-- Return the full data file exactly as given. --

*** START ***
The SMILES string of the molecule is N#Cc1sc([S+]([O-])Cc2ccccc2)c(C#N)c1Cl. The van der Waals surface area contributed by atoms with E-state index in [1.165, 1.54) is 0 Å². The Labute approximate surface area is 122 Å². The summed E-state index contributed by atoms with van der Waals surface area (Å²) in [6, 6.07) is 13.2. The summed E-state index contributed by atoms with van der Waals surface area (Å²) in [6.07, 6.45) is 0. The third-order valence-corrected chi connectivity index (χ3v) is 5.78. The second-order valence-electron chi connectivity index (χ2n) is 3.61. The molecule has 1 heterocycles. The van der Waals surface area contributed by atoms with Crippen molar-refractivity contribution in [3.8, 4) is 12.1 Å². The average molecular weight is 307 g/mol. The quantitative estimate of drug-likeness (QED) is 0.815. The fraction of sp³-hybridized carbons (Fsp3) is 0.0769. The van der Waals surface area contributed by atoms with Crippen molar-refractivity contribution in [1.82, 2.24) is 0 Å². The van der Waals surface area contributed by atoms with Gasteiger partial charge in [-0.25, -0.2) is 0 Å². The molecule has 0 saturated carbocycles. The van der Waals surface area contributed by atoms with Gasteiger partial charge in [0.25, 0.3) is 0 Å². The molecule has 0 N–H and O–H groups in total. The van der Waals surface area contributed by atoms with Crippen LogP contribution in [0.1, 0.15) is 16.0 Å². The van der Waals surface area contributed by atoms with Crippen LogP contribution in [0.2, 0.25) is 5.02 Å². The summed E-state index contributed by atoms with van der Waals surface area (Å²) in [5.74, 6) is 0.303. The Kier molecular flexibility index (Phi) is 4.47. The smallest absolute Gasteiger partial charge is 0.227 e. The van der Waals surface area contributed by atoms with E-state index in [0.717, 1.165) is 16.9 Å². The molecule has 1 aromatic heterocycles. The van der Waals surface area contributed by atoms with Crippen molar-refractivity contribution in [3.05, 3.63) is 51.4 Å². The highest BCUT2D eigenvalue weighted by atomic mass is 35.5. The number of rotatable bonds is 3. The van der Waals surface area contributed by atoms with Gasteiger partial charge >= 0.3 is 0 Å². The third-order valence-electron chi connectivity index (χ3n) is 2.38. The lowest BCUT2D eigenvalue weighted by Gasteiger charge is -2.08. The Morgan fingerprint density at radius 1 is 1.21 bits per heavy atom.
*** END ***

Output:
The SMILES string of the molecule is N#Cc1sc([S+]([O-])Cc2ccccc2)c(C#N)c1Cl. The van der Waals surface area contributed by atoms with E-state index in [1.165, 1.54) is 0 Å². The Labute approximate surface area is 122 Å². The summed E-state index contributed by atoms with van der Waals surface area (Å²) in [6, 6.07) is 13.2. The summed E-state index contributed by atoms with van der Waals surface area (Å²) in [6.07, 6.45) is 0. The third-order valence-corrected chi connectivity index (χ3v) is 5.78. The second-order valence-electron chi connectivity index (χ2n) is 3.61. The molecule has 1 heterocycles. The van der Waals surface area contributed by atoms with Crippen molar-refractivity contribution in [3.8, 4) is 12.1 Å². The average molecular weight is 307 g/mol. The quantitative estimate of drug-likeness (QED) is 0.815. The fraction of sp³-hybridized carbons (Fsp3) is 0.0769. The van der Waals surface area contributed by atoms with Crippen molar-refractivity contribution in [1.82, 2.24) is 0 Å². The van der Waals surface area contributed by atoms with Gasteiger partial charge in [-0.25, -0.2) is 0 Å². The molecule has 0 saturated carbocycles. The van der Waals surface area contributed by atoms with Gasteiger partial charge in [0.25, 0.3) is 0 Å². The molecule has 0 N–H and O–H groups in total. The van der Waals surface area contributed by atoms with Crippen LogP contribution in [0.1, 0.15) is 16.0 Å². The van der Waals surface area contributed by atoms with Crippen LogP contribution in [0.2, 0.25) is 5.02 Å². The summed E-state index contributed by atoms with van der Waals surface area (Å²) in [5.74, 6) is 0.303. The Kier molecular flexibility index (Phi) is 4.47. The smallest absolute Gasteiger partial charge is 0.227 e. The van der Waals surface area contributed by atoms with E-state index in [0.717, 1.165) is 16.9 Å². The molecule has 1 aromatic heterocycles. The van der Waals surface area contributed by atoms with Crippen molar-refractivity contribution in [3.05, 3.63) is 51.4 Å². The highest BCUT2D eigenvalue weighted by atomic mass is 35.5. The number of rotatable bonds is 3. The van der Waals surface area contributed by atoms with Gasteiger partial charge >= 0.3 is 0 Å². The third-order valence-electron chi connectivity index (χ3n) is 2.38. The lowest BCUT2D eigenvalue weighted by Gasteiger charge is -2.08. The Morgan fingerprint density at radius 1 is 1.21 bits per heavy atom.